Living in harmony with the Mono Basin
"Thus, through the year, the Kuzedika moved in an established sequence from one favored locality to another according to the availability of food. Their routes of travel were well-defined; the basin was honeycombed with trails linking their seasonal camp sites."
—Thomas C. Fletcher, Paiute, Prospector, Pioneer
Before the first European Americans set eyes on the Mono Basin, a small group of people calling themselves Kutzadika'a inhabited the Mono Lake region. The name Kutzadika'a roughly translated means "fly eaters." About 200 people spent most of the year in the Mono Basin following the annual cycle of food gathering.
Kutsavi, or alkali fly pupae, were a significant source of food for the native people of the Mono Basin. Each summer the Kutzadika'a people would harvest the alkali fly pupae from the shallow waters of Mono Lake. The pupae are rich in fat and protein necessary for the metamorphoses of the adult fly. High in calories, kutsavi was an excellent source of food that could be stored easily. William Brewer of the California Geologic Survey remarked of the food in 1863, "The Indians come far and near to gather them. The worms are dried in the sun, the shell rubbed off, when a yellowish kernel remains, like a small yellow grain of rice ... The Indians gave me some; it does not taste bad, and if one were ignorant of its origins, it would make fine soup." The thought of eating insects seems unsavory to most people, but in the context of sociological and cultural comparisons, we can contrast modern American culture with historic Kutzadika'a culture and ask ourselves a fair question: Why do we choose to eat food predominantly low in nutrition, requiring tremendous energy to produce and process, instead of eating of food produced naturally, higher in energy and nutrition?
KUTZADIKA'A or MONO?
The origin of the word Mono (pronounced "mow-no," not "mah-no," the Greek word for one) is uncertain. The most accepted theory is that Mono is a Yokut word for "fly eater." The Yokut people are native to the western Sierra Nevada slopes above present-day Fresno, some 200 miles from the Mono Basin. How did the word Mono travel to this region? Perhaps the word was first used to describe the Southern Paiute in the Owens Valley who also harvested alkali fly pupae. The Kutzadika'a people do not have Mono in their language and history does not offer a clear explanation of its origin.
CIRCLE OF THE SEASONS
The Kutzadika'a did not live in the Mono Basin all year. In the autumn the people would move to pinyon camps in the hills north or east of the lake. Here they would camp and collect pinyon nuts, a pine nut, highly nutritious food with a balance of fat, protein, and carbohydrates. Because of its fat content, the nut could be easily stored, providing a reliable food source throughout the winter months. After the pinyon harvest the people would go on rabbit drives, killing large numbers of jackrabbits and cottontails for food and skins, their principal clothing source. Long before the first European Americans arrived in the Mono Basin, the people would hunt pronghorn antelope by driving them into corrals. By winter the people moved east of Mono Lake to milder, lower elevation valleys. By late spring the Kutzadika'a returned to the Mono Basin, making camps along Rush Creek and other freshwater streams. From these locations the women would collect kutsavi, or alkali fly pupae, from Mono's shallow waters. Every other year in summer the Kutzadika'a would collect piagi, or Pandora moth larvae, from the surrounding Jeffrey pine forest. In addition to these foods, the Kutzadika'a gathered roots and berries, hunted seasonal game in the mountains and nearby valleys, and hunted waterfowl along Mono's shores and freshwater streams. The Mono Basin did not provide abundant food year round, but it did provide enough food seasonally to sustain a population of nearly 200 individuals before the first European Americans arrived in 1852.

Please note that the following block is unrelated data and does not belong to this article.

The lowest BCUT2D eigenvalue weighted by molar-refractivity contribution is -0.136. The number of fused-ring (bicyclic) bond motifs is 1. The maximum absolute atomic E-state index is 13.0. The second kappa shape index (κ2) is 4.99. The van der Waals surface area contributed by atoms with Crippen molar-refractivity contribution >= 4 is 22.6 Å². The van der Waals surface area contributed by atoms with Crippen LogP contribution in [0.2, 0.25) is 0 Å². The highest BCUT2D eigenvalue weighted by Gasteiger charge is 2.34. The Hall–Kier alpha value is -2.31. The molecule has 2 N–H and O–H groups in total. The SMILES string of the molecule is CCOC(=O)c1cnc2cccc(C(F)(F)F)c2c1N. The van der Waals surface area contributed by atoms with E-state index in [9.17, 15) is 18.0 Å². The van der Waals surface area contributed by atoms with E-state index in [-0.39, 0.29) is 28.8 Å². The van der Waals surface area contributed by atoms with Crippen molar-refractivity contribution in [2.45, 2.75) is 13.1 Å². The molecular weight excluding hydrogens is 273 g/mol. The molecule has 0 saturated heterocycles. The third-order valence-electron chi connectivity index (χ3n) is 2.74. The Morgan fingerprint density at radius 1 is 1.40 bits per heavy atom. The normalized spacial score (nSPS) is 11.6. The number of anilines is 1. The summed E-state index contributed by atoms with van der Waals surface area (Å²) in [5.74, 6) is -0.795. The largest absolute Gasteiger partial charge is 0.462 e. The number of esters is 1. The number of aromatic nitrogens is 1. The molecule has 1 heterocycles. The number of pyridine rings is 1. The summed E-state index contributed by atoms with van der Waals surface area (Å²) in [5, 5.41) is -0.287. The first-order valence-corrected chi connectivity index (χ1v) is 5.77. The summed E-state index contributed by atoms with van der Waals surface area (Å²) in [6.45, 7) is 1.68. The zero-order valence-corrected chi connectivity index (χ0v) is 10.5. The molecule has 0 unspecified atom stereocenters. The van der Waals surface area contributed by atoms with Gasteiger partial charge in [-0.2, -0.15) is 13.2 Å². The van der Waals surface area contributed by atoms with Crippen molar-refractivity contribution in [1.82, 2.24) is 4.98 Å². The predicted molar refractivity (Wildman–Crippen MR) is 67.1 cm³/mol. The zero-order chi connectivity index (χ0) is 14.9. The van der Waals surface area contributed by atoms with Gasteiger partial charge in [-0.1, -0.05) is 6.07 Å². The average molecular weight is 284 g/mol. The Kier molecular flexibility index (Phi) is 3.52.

A FAMILIAR STORY
Where are the Kutzadika'a today? The mining boom in Aurora and Bodie led to an insatiable need for wood and other resources, and the two towns cut the surrounding pinyon pine forest for firewood, which deprived the Kutzadika'a of an important seasonal food source in the form of pinyon nuts. Additionally, increasing settlement in the Mono Basin pushed the native people from their prime camping and food gathering lands, which were typically close to fresh water as this was the land most desirable for ranching and agriculture.
Violent conflict between Kutzadika'a and the European American settlers was rare to non-existent, but the native people were forced to occupy marginal land from which they could no longer effectively hunt or gather food. In time the Kutzadika'a had no choice but to work on surrounding ranches since they could no longer gather food reliably. Families moved to Mono Basin ranches and farms and worked for the new landowners in order to survive on the very land that was theirs.
Today there are still Kutzadika'a living in the Mono Basin and Eastern Sierra. The Kutzadika'a community has worked to obtain federal recognition of their tribe for many years; their most recent effort happened in 2019 and the Mono Lake Committee sent a letter in support of federal recognition.